Here’s our summary of key events overnight that affect New Zealand, with news of more disparate signals on trade and international cooperation.
First up there has been a weak start in October to the traditional peak season for air cargo and the twelfth consecutive month of year-on-year declines in freight volumes. They were down -3.8% globally and down -6.1% internationally in the Asia Pacific region which recorded the steepest decline.
In the US we get the non-farm payrolls report this weekend. Today the precursor ADP report is out and that isn’t indicating strong jobs growth at all. But at least there was some. In today’s report the gain was the second lowest since 2010 and the factory sector got job losses. At +67,000 it was less than half analysts expectations. Their expectations of +190,000 for the non-farm payrolls report will no doubt be sharply revised lower now too.
This lower outlook is somewhat supported by the US service sector PMIs. The closely-watched ISM one is lower at 53.9, a fall and below expectations. The internationally-benchmarked Markit one records a more timid expansion, but it did pick up from October.
And even after accounting for the Thanksgiving holiday, the latest report on US mortgage applications fell more than -9%.
In Canada, they had an official rate review, but there has been no change at 1.75%. They have inflation running at their target +2% level even if growth is low and weakening. But they say they see signs of global growth stabilising.
In China, more private companies are defaulting on their bond obligations. The total is now up to six in the past two days.
Good progress is being made at the OECD on the new BEPS framework. But now the Americans are balking suddenly as they realise it is many of their companies that have been not paying their share and they are starting to resist change. They don’t want “erosion of longstanding international tax rules”.
On top of their very strong current account surplus, the Australian economy has posted annual growth of +1.7%, up from a decade low of +1.4%, confirming the RBA’s assessment that their economy has passed a “gentle turning point”. But their household sector was “subdued” and kept the result modest. This is a result that shows their election bribe helicopter money was essentially saved by households and did nothing to encourage economic spending and growth. It was strong exports that saved it.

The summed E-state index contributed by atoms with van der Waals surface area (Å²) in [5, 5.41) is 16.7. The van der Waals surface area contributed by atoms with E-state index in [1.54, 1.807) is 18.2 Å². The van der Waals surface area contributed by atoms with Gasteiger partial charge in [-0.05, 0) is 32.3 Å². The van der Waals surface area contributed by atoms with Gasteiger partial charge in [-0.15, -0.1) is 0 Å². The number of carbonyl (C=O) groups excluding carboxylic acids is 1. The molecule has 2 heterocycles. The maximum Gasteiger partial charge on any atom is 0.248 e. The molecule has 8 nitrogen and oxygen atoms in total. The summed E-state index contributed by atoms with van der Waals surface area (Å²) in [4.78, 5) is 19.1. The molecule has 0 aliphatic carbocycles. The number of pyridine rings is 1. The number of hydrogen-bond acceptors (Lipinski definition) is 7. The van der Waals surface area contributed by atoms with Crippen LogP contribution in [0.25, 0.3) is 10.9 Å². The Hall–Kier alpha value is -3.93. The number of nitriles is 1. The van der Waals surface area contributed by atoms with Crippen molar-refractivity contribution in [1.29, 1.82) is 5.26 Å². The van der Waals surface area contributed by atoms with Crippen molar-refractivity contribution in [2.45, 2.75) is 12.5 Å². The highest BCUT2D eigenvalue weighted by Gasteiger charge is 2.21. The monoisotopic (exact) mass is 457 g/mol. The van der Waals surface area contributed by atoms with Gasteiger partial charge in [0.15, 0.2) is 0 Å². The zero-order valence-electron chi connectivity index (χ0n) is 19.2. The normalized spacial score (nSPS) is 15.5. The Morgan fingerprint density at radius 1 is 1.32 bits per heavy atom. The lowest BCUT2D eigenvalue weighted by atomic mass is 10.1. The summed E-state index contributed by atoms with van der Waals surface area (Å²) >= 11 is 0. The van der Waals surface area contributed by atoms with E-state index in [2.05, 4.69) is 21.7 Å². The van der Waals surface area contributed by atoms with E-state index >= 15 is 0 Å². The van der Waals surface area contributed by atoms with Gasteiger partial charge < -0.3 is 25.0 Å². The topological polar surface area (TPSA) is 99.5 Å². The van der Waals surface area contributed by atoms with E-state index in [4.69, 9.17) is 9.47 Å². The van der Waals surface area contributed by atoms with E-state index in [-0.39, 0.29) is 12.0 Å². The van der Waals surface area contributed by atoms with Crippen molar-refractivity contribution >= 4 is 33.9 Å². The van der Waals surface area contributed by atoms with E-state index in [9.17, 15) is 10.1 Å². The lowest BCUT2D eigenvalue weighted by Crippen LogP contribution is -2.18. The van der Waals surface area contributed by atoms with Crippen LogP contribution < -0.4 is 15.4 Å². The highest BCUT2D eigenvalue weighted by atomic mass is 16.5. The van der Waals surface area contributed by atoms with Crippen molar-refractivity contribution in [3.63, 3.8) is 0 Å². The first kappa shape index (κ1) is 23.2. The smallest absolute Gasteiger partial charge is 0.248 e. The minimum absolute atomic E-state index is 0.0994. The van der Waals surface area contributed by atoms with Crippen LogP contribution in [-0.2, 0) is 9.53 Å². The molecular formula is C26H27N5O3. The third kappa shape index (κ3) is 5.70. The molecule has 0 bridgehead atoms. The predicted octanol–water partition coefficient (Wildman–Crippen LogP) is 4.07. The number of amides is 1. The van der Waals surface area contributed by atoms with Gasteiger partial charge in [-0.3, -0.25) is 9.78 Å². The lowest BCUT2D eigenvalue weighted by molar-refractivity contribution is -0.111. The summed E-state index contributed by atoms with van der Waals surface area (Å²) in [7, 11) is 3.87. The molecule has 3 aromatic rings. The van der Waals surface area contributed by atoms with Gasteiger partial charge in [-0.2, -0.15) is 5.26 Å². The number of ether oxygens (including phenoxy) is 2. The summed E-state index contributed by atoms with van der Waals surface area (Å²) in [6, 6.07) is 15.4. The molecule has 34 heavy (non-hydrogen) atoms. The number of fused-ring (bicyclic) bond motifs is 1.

And the Aussie banks are bracing for the RBNZ bank capital announcement later this morning. We will have full coverage.
International equities are a little higher today, reversing some of yesterday’s drop. Today talk of background progress in the US-China talks is encouraging these markets. The S&P500 is up +0.6% so far, following a +1.2% rise in most of Europe (but not London). Yesterday, Asian markets were down more than -1% before the trade-talk rumours started.
Bond yields are volatile too. The UST 10yr yield has reversed course again today, now back up at 1.78% and a +8 bps rise since this time yesterday. Their 2-10 curve is a little wider at +20 bps. Their 1-5 curve has turned back positive at +4 bps. Their 3m-10yr curve is also also back positive +18 bps. The Aussie Govt 10yr is at 1.13% and that is back up +6 bps since this time yesterday. The China Govt 10yr is now at 3.21%, and a -2 bps slip. The NZ Govt 10 yr is now at 1.40%, and -3 bps retreat.
Gold is down -US$7 to US$1,480/oz.
US oil prices are up strongly today to just on US$58.50/bbl. The Brent benchmark is just on US$63.50/bbl. These are rises of more than +US$2 and come as American crude oil inventories fell sharply. A surprisingly large decline in output in their domestic oil patch is having an international effect. It also comes as a severe winter bites the US.
The Kiwi dollar is marginally higher again, now at 65.3 USc. On the cross rates we are now staying up at 95.3 AUc. Against the euro we unchanged at 59 euro cents. That puts the TWI-5 up at 70.5.
Bitcoin is firmer today at US$7,453 and up +1.7% from this time yesterday. The bitcoin rate is charted in the exchange rate set below.
The easiest place to stay up with event risk today is by following our Economic Calendar here ».